The Two Faces of January

The Two Faces of January
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Director: Hossein Amini
Cert: 12A
Genre: Crime
Starring: Viggo Mortensen, Kirsten Dunst, Oscar Isaac, Yigit Ozsener
Running Time: 1 hr 36 mins

Even if you were unaware that Hossein Amini's sly, attractive thriller was adapted from a Patricia Highsmith novel you would – if familiar with a few key works – deduce that fact after only a few seductive minutes.

Chester (Viggo Mortensen) and Colette (Kirsten Dunst), a suave married couple, are smoothing their way about the ruins of Greece when they encounter a less well-heeled expat named Rydal (Oscar Isaac). He is not nearly so ruthlessly malign as Highsmith's Ripley, but the urge to exploit his supposed betters is the same.

Using his facility for Greek and the couple’s own ignorance of the language, Rydal creams a few fistfuls of drachma from every deal he facilitates. One gets the sense that Chester and Colette don’t really care whether they are paying the right price. Then a visitor reveals the source of their wealth and triggers catastrophe that sends them on the run. The stakes are suddenly a great deal higher.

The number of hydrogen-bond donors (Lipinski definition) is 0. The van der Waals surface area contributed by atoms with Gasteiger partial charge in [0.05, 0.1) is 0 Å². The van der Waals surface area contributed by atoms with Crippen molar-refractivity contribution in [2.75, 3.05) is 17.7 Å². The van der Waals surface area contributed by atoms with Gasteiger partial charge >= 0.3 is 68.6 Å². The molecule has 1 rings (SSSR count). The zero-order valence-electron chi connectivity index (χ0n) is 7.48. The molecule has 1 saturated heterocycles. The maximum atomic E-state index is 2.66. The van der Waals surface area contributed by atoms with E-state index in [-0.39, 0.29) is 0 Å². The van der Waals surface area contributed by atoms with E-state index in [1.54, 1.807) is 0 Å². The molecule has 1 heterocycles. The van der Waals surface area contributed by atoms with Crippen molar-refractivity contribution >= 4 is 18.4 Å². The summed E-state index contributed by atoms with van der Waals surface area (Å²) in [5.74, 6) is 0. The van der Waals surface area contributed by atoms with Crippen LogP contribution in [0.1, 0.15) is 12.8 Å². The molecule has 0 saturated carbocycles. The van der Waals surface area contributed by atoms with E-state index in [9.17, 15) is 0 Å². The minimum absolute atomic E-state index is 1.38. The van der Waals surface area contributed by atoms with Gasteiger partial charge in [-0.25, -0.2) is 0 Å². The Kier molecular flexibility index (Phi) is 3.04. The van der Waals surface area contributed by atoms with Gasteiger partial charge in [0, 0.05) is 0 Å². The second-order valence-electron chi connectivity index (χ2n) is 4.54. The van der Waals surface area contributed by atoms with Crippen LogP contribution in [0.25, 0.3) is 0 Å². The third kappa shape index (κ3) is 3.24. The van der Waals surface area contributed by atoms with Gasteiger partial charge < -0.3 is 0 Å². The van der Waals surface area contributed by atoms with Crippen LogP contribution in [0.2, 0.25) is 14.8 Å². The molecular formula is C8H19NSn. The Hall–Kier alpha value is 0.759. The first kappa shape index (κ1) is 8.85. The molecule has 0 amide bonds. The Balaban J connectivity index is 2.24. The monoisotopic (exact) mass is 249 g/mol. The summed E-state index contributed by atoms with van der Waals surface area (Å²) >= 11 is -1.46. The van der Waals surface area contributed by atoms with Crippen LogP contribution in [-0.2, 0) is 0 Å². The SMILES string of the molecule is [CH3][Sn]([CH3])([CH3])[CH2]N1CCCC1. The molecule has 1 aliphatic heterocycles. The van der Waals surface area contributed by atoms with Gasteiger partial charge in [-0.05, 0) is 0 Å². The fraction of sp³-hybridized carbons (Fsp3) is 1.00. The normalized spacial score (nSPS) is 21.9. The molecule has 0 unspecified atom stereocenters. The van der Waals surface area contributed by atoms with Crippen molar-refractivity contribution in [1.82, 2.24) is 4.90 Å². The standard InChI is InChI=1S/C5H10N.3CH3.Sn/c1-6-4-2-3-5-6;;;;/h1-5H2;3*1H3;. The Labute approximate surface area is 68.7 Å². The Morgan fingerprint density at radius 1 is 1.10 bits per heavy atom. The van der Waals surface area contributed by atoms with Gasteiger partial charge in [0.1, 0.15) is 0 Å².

As is often the case with Highsmith, the story is more about the creepy emotional attachments than the mechanics of crime. Chester comes to suspect that Rydal and Collette may have eyes for one another, but we suspect something more complex is afoot. Though the younger con artist certainly sees something of his late father in his co-conspirator, a few sly camera inclinations and a few coy looks allow us to take away faint homoerotic connotations.


All three actors, saddled with different levels of amorality, dive into the moral sludge with great enthusiasm. Isaac is slippery. Mortensen oozes hubris. Dunst revels in self-delusion.

The film looks and sounds lovely. Alberto Iglesias's music sweeps while Marcel Zyskind's camera captures every rich hue of the beautiful scenery. But, unlike Anthony Minghella's overstretched The Talented Mr Ripley, Amini's film never makes fetishes of the antique architecture, period clothing or expensive accessories.

This is a taut thriller whose gaze is always focused on the progress of plot and relationships. It is a less weighty thing than the Minghella film and all the better for it.

Donald Clarke

Donald Clarke

Donald Clarke, a contributor to The Irish Times, is Chief Film Correspondent and a regular columnist